by Allison Aboud Holzer

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Do you remember the scene in Cast Away when Chuck Noland (played by Tom Hanks) cried “Wilson! WILSON! I’m sorry Wilson, I’m so sorry…”? I sobbed while watching him let his best friend drift away in the ocean in order to survive. And then I left the theatre baffled at myself for crying over a pet volleyball!

But, as any pet boutique owner will tell you, owners take their pets quite seriously – often considering them members of the family! It’s not so much a question of whether pets make us happy, rather how:

1.Pets make us more social – they are a form of social support themselves, but they also provide us with opportunities to socialize with other pet owners.

2. Pets improve our health – people who have pets exercise more often, have lower blood pressure and cholesterol, and see the doctor less often.

3. Pets soothe us – an interesting experimental study showed that women given a stressful mental exercise were soothed more by a pet than the presence of a friend. Pets provide stress relief through physical contact and unconditional positive regard.

4. Pets promote empathy – children with strong bonds to pets have higher scores on empathy than children without pets. And pets foster nurturing from the adults who take care of them.

If you already have pets, savor the ways that they bring happiness into your life. And for thowilsonse of you who don’t have pets – perhaps this is the year for a new companion!

Allergic? Scared of dogs? As Chuck Noland helped us understand, we can make strong emotional bonds with pets of many kinds besides the standard cats and dogs, including plants, lizards, birds, snakes, rodents, virtual pets (WebKinz ring a bell?) and even the occasional inanimate object, like Wilson.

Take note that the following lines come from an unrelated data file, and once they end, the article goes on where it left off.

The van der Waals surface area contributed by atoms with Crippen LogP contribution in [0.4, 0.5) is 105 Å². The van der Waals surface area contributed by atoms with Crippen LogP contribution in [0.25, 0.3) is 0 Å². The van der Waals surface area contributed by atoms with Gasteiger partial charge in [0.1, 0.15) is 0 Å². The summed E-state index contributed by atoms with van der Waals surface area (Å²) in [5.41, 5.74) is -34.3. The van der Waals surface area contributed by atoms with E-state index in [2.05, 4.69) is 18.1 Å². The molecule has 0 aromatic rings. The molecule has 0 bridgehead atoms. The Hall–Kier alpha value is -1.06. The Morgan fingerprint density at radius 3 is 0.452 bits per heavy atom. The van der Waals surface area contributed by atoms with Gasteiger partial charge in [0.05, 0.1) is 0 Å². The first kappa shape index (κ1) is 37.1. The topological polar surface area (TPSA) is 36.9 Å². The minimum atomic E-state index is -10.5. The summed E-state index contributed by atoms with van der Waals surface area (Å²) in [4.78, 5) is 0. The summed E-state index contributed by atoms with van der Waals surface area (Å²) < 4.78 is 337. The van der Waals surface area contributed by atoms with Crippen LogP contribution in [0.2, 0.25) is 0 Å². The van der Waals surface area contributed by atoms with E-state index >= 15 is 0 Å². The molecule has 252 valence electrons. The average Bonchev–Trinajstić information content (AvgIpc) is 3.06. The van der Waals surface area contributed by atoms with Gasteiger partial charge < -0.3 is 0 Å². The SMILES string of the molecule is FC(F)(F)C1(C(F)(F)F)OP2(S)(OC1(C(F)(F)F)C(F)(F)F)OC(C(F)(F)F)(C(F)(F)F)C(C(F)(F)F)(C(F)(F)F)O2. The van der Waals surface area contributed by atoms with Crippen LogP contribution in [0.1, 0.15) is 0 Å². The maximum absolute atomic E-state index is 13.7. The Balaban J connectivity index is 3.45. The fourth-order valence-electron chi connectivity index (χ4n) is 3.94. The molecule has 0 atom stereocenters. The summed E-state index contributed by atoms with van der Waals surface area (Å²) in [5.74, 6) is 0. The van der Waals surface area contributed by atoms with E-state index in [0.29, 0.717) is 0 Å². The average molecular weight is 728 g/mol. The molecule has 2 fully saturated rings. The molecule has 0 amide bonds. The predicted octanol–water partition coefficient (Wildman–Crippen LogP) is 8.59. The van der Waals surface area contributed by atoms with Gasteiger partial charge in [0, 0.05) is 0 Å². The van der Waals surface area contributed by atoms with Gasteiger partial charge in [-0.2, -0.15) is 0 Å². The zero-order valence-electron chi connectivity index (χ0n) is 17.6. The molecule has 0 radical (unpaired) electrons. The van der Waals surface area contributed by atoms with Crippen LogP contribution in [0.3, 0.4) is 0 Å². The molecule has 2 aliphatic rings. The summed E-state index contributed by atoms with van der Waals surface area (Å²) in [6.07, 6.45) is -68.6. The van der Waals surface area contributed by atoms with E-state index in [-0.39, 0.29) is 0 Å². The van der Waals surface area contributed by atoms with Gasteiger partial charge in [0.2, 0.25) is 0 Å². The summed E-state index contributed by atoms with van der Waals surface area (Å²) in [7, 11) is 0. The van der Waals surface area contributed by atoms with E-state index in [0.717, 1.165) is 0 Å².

·Allen, k.M., Blascovich, J., Tomaka, J., & Kelsey, R.M. (1991). Presence of human friends and pet dogs as moderators of autonomic responses to stress in women. Journal of Personality and Social Psychology, 61, 582 –580.

·Anderson, W.P., Reid, C.M., & Jennings, G.L. (1992). Pet ownership and risk factors for cardiovascular disease. Medical Journal of Australia, 157, 298 – 301.

·Ascione, F.R. (1992). Enhancing Children’s Attitudes About The Humane Treatment of Animals: Generalization to Human-Directed Empathy. Anthrozoos, 5 (3).

·Sable, Pat (1995). Pets, Attachment, and Well-being across the Life Cycle. Social Work, 40 (3), 334-41.

·Siegel, J.M. (1990). Stressful life events and use of physician services among the elderly: the moderating role of pet ownership. Journal of Personality and Social Psychology, 58, 1081 – 1086.

·Stallones, L., Marx, M.B., Garrity, T.F., & Johnson, T.P. (1990). Pet ownership and attachment in relation to the health of U.S. adults, 21 to 64 years of age. Anthrozoos, 4, 100 – 112.

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